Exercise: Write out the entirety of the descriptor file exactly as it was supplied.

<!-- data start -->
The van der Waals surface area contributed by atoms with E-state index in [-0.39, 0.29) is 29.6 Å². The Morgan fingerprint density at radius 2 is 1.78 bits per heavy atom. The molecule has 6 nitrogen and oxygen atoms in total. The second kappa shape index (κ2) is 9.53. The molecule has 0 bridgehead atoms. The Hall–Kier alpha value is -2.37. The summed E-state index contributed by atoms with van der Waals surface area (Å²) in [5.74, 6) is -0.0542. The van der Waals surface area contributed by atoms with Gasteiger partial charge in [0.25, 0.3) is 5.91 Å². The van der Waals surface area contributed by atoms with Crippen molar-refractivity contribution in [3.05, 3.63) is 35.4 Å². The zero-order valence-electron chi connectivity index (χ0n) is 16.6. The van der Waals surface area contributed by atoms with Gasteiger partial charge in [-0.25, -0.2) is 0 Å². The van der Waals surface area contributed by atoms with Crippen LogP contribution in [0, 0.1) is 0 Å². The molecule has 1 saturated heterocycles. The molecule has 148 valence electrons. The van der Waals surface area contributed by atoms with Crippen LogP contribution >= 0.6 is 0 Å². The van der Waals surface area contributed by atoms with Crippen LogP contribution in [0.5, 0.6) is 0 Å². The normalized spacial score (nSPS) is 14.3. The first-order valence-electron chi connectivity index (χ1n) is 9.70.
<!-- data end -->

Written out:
The van der Waals surface area contributed by atoms with E-state index in [-0.39, 0.29) is 29.6 Å². The Morgan fingerprint density at radius 2 is 1.78 bits per heavy atom. The molecule has 6 nitrogen and oxygen atoms in total. The second kappa shape index (κ2) is 9.53. The molecule has 0 bridgehead atoms. The Hall–Kier alpha value is -2.37. The summed E-state index contributed by atoms with van der Waals surface area (Å²) in [5.74, 6) is -0.0542. The van der Waals surface area contributed by atoms with Gasteiger partial charge in [0.25, 0.3) is 5.91 Å². The van der Waals surface area contributed by atoms with Crippen molar-refractivity contribution in [3.05, 3.63) is 35.4 Å². The zero-order valence-electron chi connectivity index (χ0n) is 16.6. The van der Waals surface area contributed by atoms with Gasteiger partial charge in [-0.25, -0.2) is 0 Å². The van der Waals surface area contributed by atoms with Crippen LogP contribution in [0, 0.1) is 0 Å². The molecule has 1 saturated heterocycles. The molecule has 148 valence electrons. The van der Waals surface area contributed by atoms with Crippen LogP contribution >= 0.6 is 0 Å². The van der Waals surface area contributed by atoms with Crippen LogP contribution in [0.5, 0.6) is 0 Å². The normalized spacial score (nSPS) is 14.3. The first-order valence-electron chi connectivity index (χ1n) is 9.70.